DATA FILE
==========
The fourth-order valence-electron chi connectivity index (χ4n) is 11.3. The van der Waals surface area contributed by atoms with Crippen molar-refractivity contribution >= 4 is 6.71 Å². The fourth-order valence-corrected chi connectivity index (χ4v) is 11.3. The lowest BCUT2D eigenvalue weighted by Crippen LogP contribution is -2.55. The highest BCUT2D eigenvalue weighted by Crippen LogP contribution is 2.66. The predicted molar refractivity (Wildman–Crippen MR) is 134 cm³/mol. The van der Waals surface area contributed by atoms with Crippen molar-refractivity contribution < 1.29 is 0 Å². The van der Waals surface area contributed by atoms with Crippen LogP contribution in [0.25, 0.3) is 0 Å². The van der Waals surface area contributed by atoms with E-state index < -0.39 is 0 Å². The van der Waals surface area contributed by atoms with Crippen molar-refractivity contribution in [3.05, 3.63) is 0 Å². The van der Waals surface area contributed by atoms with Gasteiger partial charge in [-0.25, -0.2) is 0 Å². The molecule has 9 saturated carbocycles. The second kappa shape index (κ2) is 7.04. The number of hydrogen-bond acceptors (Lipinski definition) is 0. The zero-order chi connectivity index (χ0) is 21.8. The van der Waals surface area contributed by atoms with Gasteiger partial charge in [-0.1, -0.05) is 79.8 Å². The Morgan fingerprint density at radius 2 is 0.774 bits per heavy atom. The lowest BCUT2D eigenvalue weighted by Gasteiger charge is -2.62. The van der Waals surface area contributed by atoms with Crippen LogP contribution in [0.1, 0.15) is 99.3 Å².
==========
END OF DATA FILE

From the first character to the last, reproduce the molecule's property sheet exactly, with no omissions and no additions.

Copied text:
The fourth-order valence-electron chi connectivity index (χ4n) is 11.3. The van der Waals surface area contributed by atoms with Crippen molar-refractivity contribution >= 4 is 6.71 Å². The fourth-order valence-corrected chi connectivity index (χ4v) is 11.3. The lowest BCUT2D eigenvalue weighted by Crippen LogP contribution is -2.55. The highest BCUT2D eigenvalue weighted by Crippen LogP contribution is 2.66. The predicted molar refractivity (Wildman–Crippen MR) is 134 cm³/mol. The van der Waals surface area contributed by atoms with Crippen molar-refractivity contribution < 1.29 is 0 Å². The van der Waals surface area contributed by atoms with Crippen LogP contribution in [0.25, 0.3) is 0 Å². The van der Waals surface area contributed by atoms with E-state index < -0.39 is 0 Å². The van der Waals surface area contributed by atoms with Crippen molar-refractivity contribution in [3.05, 3.63) is 0 Å². The van der Waals surface area contributed by atoms with Gasteiger partial charge in [-0.25, -0.2) is 0 Å². The molecule has 9 saturated carbocycles. The second kappa shape index (κ2) is 7.04. The number of hydrogen-bond acceptors (Lipinski definition) is 0. The zero-order chi connectivity index (χ0) is 21.8. The van der Waals surface area contributed by atoms with Gasteiger partial charge in [-0.1, -0.05) is 79.8 Å². The Morgan fingerprint density at radius 2 is 0.774 bits per heavy atom. The lowest BCUT2D eigenvalue weighted by Gasteiger charge is -2.62. The van der Waals surface area contributed by atoms with Crippen LogP contribution in [0.1, 0.15) is 99.3 Å².